This can reduce credibility and also causes modellers to miss when the real world has diverted from the modelled world. This can be particularly dangerous when making predictions about rare events where you cannot directly observe conflicting evidence.
Other sciences have found that complex behaviours and outcomes are not necessarily the result of complex rules and that interactions between factors are crucially important to the understanding of such systems. Applying a systems approach to understanding a problem requires the modeller first to appreciate the whole, before applying reductionist methods to replicate it.
This discipline of remaining open-minded about the driving processes and then updating beliefs is a good way to prevent a model from being seen as the unassailable truth. An unhealthy belief in models arguably contributed to the recent financial crisis.
For a long time, psychologists have been studying how people make decisions. The work of Gerd Gigerenzer explains that fast and frugal heuristics (FFH) is the best representation of how the bulk of humanity thinks. With FFH, people will naturally form decision rules by automatically evaluating thousands of possible clues and quickly isolating the few that are needed to find a reasonable solution.
By contrast, in the RDM approach frequently taught in schools, a decision-maker will identify potential solutions to a problem and then evaluate the characteristics of the outcomes under those solutions to find the optimal choice. Herbert Simon (1957) identified a major flaw in this RDM approach: there is no natural limit to the analysis needed to reach the optimal conclusion. Simon suggested that RDM required 'unbounded rationality' - in other words, potentially infinite data and infinite analysis.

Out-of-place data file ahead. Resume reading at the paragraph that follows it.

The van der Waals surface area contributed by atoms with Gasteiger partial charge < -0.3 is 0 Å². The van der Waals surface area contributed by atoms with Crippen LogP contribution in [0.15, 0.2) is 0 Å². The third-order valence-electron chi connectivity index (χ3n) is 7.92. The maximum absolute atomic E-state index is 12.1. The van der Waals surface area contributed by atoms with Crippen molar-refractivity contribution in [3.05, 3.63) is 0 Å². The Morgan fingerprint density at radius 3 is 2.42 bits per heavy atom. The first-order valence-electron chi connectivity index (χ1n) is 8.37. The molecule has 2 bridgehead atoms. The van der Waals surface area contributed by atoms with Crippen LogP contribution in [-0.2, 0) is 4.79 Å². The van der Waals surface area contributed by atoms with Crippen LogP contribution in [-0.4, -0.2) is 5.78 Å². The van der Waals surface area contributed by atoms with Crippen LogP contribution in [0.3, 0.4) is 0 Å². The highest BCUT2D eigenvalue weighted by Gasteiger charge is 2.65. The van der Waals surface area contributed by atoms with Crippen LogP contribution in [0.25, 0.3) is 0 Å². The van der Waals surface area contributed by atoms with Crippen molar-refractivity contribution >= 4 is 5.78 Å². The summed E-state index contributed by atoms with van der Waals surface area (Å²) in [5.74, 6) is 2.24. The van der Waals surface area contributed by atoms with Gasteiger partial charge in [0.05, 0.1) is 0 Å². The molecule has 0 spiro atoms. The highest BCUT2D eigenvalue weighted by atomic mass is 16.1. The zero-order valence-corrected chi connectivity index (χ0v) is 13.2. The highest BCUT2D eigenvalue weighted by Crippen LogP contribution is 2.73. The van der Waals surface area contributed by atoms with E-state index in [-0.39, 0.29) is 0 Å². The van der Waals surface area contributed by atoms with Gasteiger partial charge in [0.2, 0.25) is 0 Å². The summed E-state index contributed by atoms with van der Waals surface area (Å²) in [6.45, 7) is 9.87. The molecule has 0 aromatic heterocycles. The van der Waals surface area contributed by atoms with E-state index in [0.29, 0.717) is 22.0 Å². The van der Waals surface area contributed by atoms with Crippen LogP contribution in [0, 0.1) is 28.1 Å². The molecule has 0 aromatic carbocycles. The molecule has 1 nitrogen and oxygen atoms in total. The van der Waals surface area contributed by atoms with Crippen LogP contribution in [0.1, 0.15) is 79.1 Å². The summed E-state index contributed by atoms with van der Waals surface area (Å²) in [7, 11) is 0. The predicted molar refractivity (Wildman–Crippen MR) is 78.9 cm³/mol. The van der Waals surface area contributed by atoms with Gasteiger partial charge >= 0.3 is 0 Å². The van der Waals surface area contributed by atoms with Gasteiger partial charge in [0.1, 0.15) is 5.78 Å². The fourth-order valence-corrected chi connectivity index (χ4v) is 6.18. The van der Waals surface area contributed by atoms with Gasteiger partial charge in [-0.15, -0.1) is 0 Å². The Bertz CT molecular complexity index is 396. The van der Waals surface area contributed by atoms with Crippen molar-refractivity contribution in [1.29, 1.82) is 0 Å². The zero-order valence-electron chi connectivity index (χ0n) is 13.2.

Simon went on to develop the idea of 'satisficing' as a decision criterion. Instead of seeking an optimal outcome, satisficing concludes the decision process when a satisfactory outcome has been found.
'Outside-the-box' thinking is usually based on systems thinking. This is a world view that problems cannot be addressed by reduction of the system and that system behaviour is about interactions and relationships and the emergent behaviours they produce. It is also a process, or methodology, for understanding complex system behaviour to help you see both the forest and the trees. In most situations, people just assume that tomorrow's weather will be the same as today. It is more efficient for a brain to spot patterns than to think too deeply about the underlying causes, so it is not surprising that most people default to assessing problems that way too.